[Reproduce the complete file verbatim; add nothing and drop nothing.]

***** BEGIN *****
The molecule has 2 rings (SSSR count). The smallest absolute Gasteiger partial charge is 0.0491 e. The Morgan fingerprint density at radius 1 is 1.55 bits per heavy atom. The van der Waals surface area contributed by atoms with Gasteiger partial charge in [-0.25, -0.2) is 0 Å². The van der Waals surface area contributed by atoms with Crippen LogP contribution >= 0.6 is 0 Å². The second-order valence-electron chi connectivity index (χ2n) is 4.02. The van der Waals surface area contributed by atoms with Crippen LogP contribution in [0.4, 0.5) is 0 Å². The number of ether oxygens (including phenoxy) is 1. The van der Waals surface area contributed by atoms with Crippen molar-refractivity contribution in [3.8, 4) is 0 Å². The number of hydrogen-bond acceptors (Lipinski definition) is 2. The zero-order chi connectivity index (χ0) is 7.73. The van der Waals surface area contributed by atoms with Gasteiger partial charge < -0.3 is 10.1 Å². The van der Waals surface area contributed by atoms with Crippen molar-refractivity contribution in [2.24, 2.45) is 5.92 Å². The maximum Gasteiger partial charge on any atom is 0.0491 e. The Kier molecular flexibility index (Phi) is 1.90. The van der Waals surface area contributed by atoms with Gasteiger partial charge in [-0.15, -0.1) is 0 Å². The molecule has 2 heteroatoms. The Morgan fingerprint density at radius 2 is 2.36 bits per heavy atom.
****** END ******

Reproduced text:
The molecule has 2 rings (SSSR count). The smallest absolute Gasteiger partial charge is 0.0491 e. The Morgan fingerprint density at radius 1 is 1.55 bits per heavy atom. The van der Waals surface area contributed by atoms with Gasteiger partial charge in [-0.25, -0.2) is 0 Å². The van der Waals surface area contributed by atoms with Crippen LogP contribution >= 0.6 is 0 Å². The second-order valence-electron chi connectivity index (χ2n) is 4.02. The van der Waals surface area contributed by atoms with Crippen LogP contribution in [0.4, 0.5) is 0 Å². The number of ether oxygens (including phenoxy) is 1. The van der Waals surface area contributed by atoms with Crippen molar-refractivity contribution in [3.8, 4) is 0 Å². The number of hydrogen-bond acceptors (Lipinski definition) is 2. The zero-order chi connectivity index (χ0) is 7.73. The van der Waals surface area contributed by atoms with Gasteiger partial charge < -0.3 is 10.1 Å². The van der Waals surface area contributed by atoms with Crippen molar-refractivity contribution in [2.24, 2.45) is 5.92 Å². The maximum Gasteiger partial charge on any atom is 0.0491 e. The Kier molecular flexibility index (Phi) is 1.90. The van der Waals surface area contributed by atoms with Gasteiger partial charge in [-0.15, -0.1) is 0 Å². The molecule has 2 heteroatoms. The Morgan fingerprint density at radius 2 is 2.36 bits per heavy atom.